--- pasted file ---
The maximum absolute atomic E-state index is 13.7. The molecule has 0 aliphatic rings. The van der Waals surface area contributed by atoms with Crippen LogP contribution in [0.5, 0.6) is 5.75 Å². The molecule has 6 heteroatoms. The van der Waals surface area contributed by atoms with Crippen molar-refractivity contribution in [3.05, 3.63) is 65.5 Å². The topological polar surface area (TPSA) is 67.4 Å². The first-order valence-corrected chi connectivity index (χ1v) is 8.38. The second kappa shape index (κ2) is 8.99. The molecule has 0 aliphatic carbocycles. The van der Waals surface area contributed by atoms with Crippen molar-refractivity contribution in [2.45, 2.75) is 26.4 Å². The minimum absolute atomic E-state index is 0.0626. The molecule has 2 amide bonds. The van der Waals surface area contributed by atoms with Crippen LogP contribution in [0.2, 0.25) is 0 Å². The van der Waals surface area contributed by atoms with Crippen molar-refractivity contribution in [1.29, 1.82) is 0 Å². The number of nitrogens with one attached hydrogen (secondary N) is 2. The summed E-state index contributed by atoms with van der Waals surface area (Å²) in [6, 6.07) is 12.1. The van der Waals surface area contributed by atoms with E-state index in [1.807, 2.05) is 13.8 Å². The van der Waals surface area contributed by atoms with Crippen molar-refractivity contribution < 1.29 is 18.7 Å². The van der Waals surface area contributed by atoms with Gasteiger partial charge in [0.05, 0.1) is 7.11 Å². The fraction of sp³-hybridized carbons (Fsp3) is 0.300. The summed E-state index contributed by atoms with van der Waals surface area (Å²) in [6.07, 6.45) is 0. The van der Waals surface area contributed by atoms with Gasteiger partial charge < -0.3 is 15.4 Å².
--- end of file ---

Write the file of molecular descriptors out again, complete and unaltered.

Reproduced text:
The maximum absolute atomic E-state index is 13.7. The molecule has 0 aliphatic rings. The van der Waals surface area contributed by atoms with Crippen LogP contribution in [0.5, 0.6) is 5.75 Å². The molecule has 6 heteroatoms. The van der Waals surface area contributed by atoms with Crippen molar-refractivity contribution in [3.05, 3.63) is 65.5 Å². The topological polar surface area (TPSA) is 67.4 Å². The first-order valence-corrected chi connectivity index (χ1v) is 8.38. The second kappa shape index (κ2) is 8.99. The molecule has 0 aliphatic carbocycles. The van der Waals surface area contributed by atoms with Crippen molar-refractivity contribution in [2.45, 2.75) is 26.4 Å². The minimum absolute atomic E-state index is 0.0626. The molecule has 2 amide bonds. The van der Waals surface area contributed by atoms with Crippen LogP contribution in [0.2, 0.25) is 0 Å². The van der Waals surface area contributed by atoms with Crippen molar-refractivity contribution in [1.29, 1.82) is 0 Å². The number of nitrogens with one attached hydrogen (secondary N) is 2. The summed E-state index contributed by atoms with van der Waals surface area (Å²) in [6, 6.07) is 12.1. The van der Waals surface area contributed by atoms with E-state index in [1.807, 2.05) is 13.8 Å². The van der Waals surface area contributed by atoms with Crippen molar-refractivity contribution < 1.29 is 18.7 Å². The van der Waals surface area contributed by atoms with Gasteiger partial charge in [0.05, 0.1) is 7.11 Å². The fraction of sp³-hybridized carbons (Fsp3) is 0.300. The summed E-state index contributed by atoms with van der Waals surface area (Å²) in [6.07, 6.45) is 0. The van der Waals surface area contributed by atoms with Gasteiger partial charge < -0.3 is 15.4 Å².